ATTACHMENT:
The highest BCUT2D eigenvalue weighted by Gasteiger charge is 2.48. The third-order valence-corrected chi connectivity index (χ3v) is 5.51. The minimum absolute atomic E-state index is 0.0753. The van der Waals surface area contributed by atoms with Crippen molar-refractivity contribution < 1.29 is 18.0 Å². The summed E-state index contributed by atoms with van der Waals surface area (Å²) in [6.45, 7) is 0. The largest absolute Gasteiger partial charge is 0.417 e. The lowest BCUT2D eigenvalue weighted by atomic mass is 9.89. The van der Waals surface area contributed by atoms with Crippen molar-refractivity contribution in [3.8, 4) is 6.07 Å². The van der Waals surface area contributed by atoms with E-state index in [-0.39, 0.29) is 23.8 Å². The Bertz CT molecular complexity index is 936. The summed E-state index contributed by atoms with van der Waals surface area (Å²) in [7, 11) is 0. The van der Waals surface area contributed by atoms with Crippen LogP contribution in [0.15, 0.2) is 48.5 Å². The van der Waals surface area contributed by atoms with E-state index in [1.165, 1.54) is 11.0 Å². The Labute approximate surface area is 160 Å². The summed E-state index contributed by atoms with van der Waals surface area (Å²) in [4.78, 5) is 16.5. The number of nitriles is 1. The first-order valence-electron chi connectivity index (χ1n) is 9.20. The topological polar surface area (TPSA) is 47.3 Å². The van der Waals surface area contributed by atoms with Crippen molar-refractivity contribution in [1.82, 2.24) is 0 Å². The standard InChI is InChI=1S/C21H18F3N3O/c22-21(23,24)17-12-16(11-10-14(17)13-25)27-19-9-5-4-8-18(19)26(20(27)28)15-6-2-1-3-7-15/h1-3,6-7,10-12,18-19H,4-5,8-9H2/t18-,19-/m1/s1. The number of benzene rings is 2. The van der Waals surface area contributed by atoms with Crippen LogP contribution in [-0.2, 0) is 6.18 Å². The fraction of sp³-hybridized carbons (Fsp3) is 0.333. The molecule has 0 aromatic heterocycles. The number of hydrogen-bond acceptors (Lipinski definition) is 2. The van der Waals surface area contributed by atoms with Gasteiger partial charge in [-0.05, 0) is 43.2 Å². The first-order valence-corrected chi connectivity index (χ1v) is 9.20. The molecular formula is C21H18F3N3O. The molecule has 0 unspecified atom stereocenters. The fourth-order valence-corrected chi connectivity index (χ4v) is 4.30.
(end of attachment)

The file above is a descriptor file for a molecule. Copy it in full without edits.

The highest BCUT2D eigenvalue weighted by Gasteiger charge is 2.48. The third-order valence-corrected chi connectivity index (χ3v) is 5.51. The minimum absolute atomic E-state index is 0.0753. The van der Waals surface area contributed by atoms with Crippen molar-refractivity contribution < 1.29 is 18.0 Å². The summed E-state index contributed by atoms with van der Waals surface area (Å²) in [6.45, 7) is 0. The largest absolute Gasteiger partial charge is 0.417 e. The lowest BCUT2D eigenvalue weighted by atomic mass is 9.89. The van der Waals surface area contributed by atoms with Crippen molar-refractivity contribution in [3.8, 4) is 6.07 Å². The van der Waals surface area contributed by atoms with E-state index in [-0.39, 0.29) is 23.8 Å². The Bertz CT molecular complexity index is 936. The summed E-state index contributed by atoms with van der Waals surface area (Å²) in [7, 11) is 0. The van der Waals surface area contributed by atoms with Crippen LogP contribution in [0.15, 0.2) is 48.5 Å². The van der Waals surface area contributed by atoms with E-state index in [1.165, 1.54) is 11.0 Å². The Labute approximate surface area is 160 Å². The summed E-state index contributed by atoms with van der Waals surface area (Å²) in [4.78, 5) is 16.5. The number of nitriles is 1. The first-order valence-electron chi connectivity index (χ1n) is 9.20. The topological polar surface area (TPSA) is 47.3 Å². The van der Waals surface area contributed by atoms with Crippen molar-refractivity contribution in [1.82, 2.24) is 0 Å². The standard InChI is InChI=1S/C21H18F3N3O/c22-21(23,24)17-12-16(11-10-14(17)13-25)27-19-9-5-4-8-18(19)26(20(27)28)15-6-2-1-3-7-15/h1-3,6-7,10-12,18-19H,4-5,8-9H2/t18-,19-/m1/s1. The number of benzene rings is 2. The van der Waals surface area contributed by atoms with Crippen LogP contribution in [-0.2, 0) is 6.18 Å². The fraction of sp³-hybridized carbons (Fsp3) is 0.333. The molecule has 0 aromatic heterocycles. The number of hydrogen-bond acceptors (Lipinski definition) is 2. The van der Waals surface area contributed by atoms with Gasteiger partial charge in [-0.05, 0) is 43.2 Å². The first-order valence-corrected chi connectivity index (χ1v) is 9.20. The molecular formula is C21H18F3N3O. The molecule has 0 unspecified atom stereocenters. The fourth-order valence-corrected chi connectivity index (χ4v) is 4.30.